50 years of the 50p – invest it or collect it?

In 1969 the 50p coin replaced the 10 bob note, as part of the decimalisation of the UK currency.

While the design on the reverse was the very traditional symbol of Britannia, which has appeared on our coinage since 1672, the shape of the new coin was very innovative: it was the first seven-sided coin in the world.

50 years on and the coin is still going strong. It has had more than 60 different designs, with nearly half coming very recently, celebrating the London Olympics in 2012.

Collect or invest?

To mark the anniversary, the Royal Mint issued a number of limited edition commemorative collections. Some sold out in a matter of minutes, only to reappear on eBay hours later with hugely inflated price tags: a five-coin silver proof collection (with a face value of £2.50) had risen from its retail price of £225 to £895 (plus postage). Not bad for a day's work.

Whether these coins go on to hold their value is anyone's guess. So how else could you benefit from the 50p coin? Investing, of course!

While the Royal Mint itself is wholly-owned by HM Treasury, another way to invest in the fortunes of our notes and coins is via supply-chain companies.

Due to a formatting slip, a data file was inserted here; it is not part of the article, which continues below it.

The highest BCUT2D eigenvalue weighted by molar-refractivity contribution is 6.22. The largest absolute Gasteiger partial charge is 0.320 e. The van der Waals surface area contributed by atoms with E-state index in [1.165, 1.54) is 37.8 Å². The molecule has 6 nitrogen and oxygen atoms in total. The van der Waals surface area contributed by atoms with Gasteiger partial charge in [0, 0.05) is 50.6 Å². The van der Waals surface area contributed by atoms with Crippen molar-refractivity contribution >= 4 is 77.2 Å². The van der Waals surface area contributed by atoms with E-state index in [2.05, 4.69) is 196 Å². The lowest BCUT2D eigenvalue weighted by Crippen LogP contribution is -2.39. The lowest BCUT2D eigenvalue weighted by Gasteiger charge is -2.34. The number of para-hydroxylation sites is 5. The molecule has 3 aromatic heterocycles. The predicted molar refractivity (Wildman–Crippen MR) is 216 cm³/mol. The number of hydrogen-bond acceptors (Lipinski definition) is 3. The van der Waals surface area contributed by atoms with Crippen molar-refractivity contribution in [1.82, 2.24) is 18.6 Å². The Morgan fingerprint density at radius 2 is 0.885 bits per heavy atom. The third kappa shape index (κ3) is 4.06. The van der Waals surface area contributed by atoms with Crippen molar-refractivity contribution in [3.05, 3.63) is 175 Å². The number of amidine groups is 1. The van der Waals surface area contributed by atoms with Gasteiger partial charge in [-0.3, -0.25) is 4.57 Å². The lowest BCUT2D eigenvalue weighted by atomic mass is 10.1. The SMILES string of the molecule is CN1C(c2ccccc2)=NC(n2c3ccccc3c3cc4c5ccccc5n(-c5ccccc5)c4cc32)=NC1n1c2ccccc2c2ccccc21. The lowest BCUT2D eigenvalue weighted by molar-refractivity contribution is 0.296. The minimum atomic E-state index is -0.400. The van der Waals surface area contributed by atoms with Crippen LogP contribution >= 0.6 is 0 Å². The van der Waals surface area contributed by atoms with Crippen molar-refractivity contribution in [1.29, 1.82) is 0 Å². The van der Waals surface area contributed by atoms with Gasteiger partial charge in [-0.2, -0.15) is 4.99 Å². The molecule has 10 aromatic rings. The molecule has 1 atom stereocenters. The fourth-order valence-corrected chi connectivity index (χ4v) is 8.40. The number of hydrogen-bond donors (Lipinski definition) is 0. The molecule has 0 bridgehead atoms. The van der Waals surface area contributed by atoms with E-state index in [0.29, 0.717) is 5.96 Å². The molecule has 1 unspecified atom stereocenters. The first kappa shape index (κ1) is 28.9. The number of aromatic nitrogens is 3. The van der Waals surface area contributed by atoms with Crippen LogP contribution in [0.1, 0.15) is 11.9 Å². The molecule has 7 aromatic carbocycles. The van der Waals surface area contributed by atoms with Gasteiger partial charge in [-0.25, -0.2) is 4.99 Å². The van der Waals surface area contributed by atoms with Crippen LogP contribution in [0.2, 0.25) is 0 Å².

One such example is De la Rue, which works with governments, central banks and commercial organisations around the globe in three core areas: Cash Supply Chain (producing banknotes); Citizen Identity (passports and identity management); and Product Authentication (protecting brands and fighting counterfeiting).

The top institutional shareholders, according to De La Rue's website, are Schroders, Neptune, Artemis and Royal London.

Pocket money reaps rewards

Never ones to put all the family silver into a single stock ourselves, we much prefer the tried and tested route of simple regular savings, leaving the stock selection to the experts.

And you don't have to invest a lot to reap the rewards: had you invested 50p of your pocket money each year for the past 50 years, your £25 outlay could today be worth £217.49*. This assumes 5% net growth per annum.

Using the same assumption, had you gone one further and invested 50p per month over the five decades, investing £300 in total, you could be sitting on a pot of money worth £1,334.33*.

With the average weekly pocket money for children said to be £5.75** today,  just imagine what your children or grandchildren could be accumulating in their Junior ISA...

*Source: Thisismoney.co.uk: savings calculator
**Source: onaverage.co.uk

Past performance is not a reliable guide to future returns. You may not get back the amount originally invested, and tax rules can change over time. Darius's views are his own and do not constitute financial advice. The calculations used are hypothetical and for illustration only.
Published on 22/01/2019